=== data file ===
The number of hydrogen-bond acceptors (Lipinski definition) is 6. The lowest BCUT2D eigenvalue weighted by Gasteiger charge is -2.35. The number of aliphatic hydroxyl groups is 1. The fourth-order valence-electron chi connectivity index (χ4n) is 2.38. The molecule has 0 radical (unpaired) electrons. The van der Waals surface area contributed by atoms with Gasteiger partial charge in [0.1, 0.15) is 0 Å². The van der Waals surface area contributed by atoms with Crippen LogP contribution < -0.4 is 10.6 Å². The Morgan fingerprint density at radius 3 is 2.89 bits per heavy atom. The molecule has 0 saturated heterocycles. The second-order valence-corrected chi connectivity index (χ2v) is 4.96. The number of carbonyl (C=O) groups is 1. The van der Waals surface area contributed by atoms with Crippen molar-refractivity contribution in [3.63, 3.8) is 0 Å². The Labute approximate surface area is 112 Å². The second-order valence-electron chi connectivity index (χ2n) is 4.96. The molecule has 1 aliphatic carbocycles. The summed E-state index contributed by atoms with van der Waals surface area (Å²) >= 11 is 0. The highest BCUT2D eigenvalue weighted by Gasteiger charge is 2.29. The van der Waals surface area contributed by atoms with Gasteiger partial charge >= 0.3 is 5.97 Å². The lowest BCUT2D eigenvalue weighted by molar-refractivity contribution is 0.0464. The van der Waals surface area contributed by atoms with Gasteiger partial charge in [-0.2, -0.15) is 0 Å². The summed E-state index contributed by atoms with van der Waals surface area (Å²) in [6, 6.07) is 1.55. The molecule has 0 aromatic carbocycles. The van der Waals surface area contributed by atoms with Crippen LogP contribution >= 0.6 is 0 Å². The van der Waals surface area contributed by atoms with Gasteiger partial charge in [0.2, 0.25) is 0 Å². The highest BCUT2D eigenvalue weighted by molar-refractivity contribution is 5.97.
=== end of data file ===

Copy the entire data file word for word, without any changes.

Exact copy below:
The number of hydrogen-bond acceptors (Lipinski definition) is 6. The lowest BCUT2D eigenvalue weighted by Gasteiger charge is -2.35. The number of aliphatic hydroxyl groups is 1. The fourth-order valence-electron chi connectivity index (χ4n) is 2.38. The molecule has 0 radical (unpaired) electrons. The van der Waals surface area contributed by atoms with Gasteiger partial charge in [0.1, 0.15) is 0 Å². The van der Waals surface area contributed by atoms with Crippen LogP contribution < -0.4 is 10.6 Å². The Morgan fingerprint density at radius 3 is 2.89 bits per heavy atom. The molecule has 0 saturated heterocycles. The second-order valence-corrected chi connectivity index (χ2v) is 4.96. The number of carbonyl (C=O) groups is 1. The van der Waals surface area contributed by atoms with Crippen molar-refractivity contribution in [3.63, 3.8) is 0 Å². The Labute approximate surface area is 112 Å². The second-order valence-electron chi connectivity index (χ2n) is 4.96. The molecule has 1 aliphatic carbocycles. The summed E-state index contributed by atoms with van der Waals surface area (Å²) >= 11 is 0. The highest BCUT2D eigenvalue weighted by Gasteiger charge is 2.29. The van der Waals surface area contributed by atoms with Gasteiger partial charge >= 0.3 is 5.97 Å². The lowest BCUT2D eigenvalue weighted by molar-refractivity contribution is 0.0464. The van der Waals surface area contributed by atoms with Gasteiger partial charge in [-0.2, -0.15) is 0 Å². The summed E-state index contributed by atoms with van der Waals surface area (Å²) in [6, 6.07) is 1.55. The molecule has 0 aromatic carbocycles. The van der Waals surface area contributed by atoms with Crippen LogP contribution >= 0.6 is 0 Å². The van der Waals surface area contributed by atoms with Gasteiger partial charge in [0.2, 0.25) is 0 Å². The highest BCUT2D eigenvalue weighted by molar-refractivity contribution is 5.97.